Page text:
Yesterday’s kidnapping incident has continued to rapidly unfold over the past twenty-four hours as Algerian forces moved against the Islamic militants holding hostages at a BP gas facility in eastern Algeria. The current disposition is unclear, however what is evident is that this incident is linked as a direct consequence of French military operations in Mali. Several media outlets have reported that four foreigners – two from Scotland, one from France and one from Kenya – along with nearly 600 Algerian workers were freed but that a number of people were killed in the military operation. Ireland’s foreign ministry has also indicate that the Irishman who was also kidnapped has since been freed. Reports earlier on in the day indicated that fifteen foreigners and thirty Algerian hostages had also managed to escape from the plant.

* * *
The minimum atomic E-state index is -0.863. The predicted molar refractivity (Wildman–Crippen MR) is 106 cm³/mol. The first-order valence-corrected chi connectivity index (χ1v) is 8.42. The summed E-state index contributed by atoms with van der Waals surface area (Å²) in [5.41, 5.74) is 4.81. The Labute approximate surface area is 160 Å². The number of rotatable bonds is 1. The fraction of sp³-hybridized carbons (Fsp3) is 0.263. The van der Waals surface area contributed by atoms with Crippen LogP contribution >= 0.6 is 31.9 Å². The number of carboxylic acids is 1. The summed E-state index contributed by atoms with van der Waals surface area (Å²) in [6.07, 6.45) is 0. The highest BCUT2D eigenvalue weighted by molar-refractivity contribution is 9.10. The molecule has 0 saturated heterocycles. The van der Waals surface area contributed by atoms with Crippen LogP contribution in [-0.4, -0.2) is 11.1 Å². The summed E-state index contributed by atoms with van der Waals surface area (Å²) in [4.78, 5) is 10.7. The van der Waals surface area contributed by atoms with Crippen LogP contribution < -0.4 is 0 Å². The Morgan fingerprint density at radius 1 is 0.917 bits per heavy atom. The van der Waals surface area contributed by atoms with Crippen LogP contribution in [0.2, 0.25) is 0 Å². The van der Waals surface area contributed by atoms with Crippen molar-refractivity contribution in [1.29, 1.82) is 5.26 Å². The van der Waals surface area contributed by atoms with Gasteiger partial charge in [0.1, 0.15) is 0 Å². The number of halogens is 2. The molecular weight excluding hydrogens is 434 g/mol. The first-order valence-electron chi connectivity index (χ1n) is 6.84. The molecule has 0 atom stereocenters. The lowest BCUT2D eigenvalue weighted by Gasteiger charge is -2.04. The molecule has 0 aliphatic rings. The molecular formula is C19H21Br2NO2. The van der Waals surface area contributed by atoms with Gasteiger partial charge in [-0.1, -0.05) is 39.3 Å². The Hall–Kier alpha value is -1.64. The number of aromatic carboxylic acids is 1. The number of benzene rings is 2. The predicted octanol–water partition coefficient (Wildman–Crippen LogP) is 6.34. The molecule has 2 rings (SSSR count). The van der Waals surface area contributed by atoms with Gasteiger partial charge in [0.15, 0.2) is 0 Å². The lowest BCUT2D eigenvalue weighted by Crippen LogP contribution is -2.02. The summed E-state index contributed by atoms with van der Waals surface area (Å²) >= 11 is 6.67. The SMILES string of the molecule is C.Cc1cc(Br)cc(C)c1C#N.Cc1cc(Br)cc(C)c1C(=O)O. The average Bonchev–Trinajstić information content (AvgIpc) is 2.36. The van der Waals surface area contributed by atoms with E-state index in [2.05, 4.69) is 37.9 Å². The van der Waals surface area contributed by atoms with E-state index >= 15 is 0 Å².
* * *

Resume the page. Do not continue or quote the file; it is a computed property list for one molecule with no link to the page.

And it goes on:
The operation began when Algerian soldiers surrounded the facility, which is located in Amenas, shortly after kidnappers had occupied the facility on Wednesday afternoon. Although the operation was seen by Algerian officials as necessary, many heads of state, whose nationals were amongst the hostages at the remote gas plant, have voiced their concerns. Algerian Prime Minister Abdelmalek Sellal called his UK counterpart, Prime Minister David Cameron to say that the operation was under way at 11:30GMT. A spokesman for the Prime Minister has since indicated that Mr. Cameron made it clear that he would have preferred to have been informed in advance however the Algerians have maintained that they had to act immediately. Mr. Cameron has also indicated that the current situation remains to be “fluid, ongoing and very uncertain,” and that Britain “should be prepared for further bad news.” In turn, the White House has also indicated that it is “seeking clarity” on the operation while Japan has demanded that the assault be immediately stopped.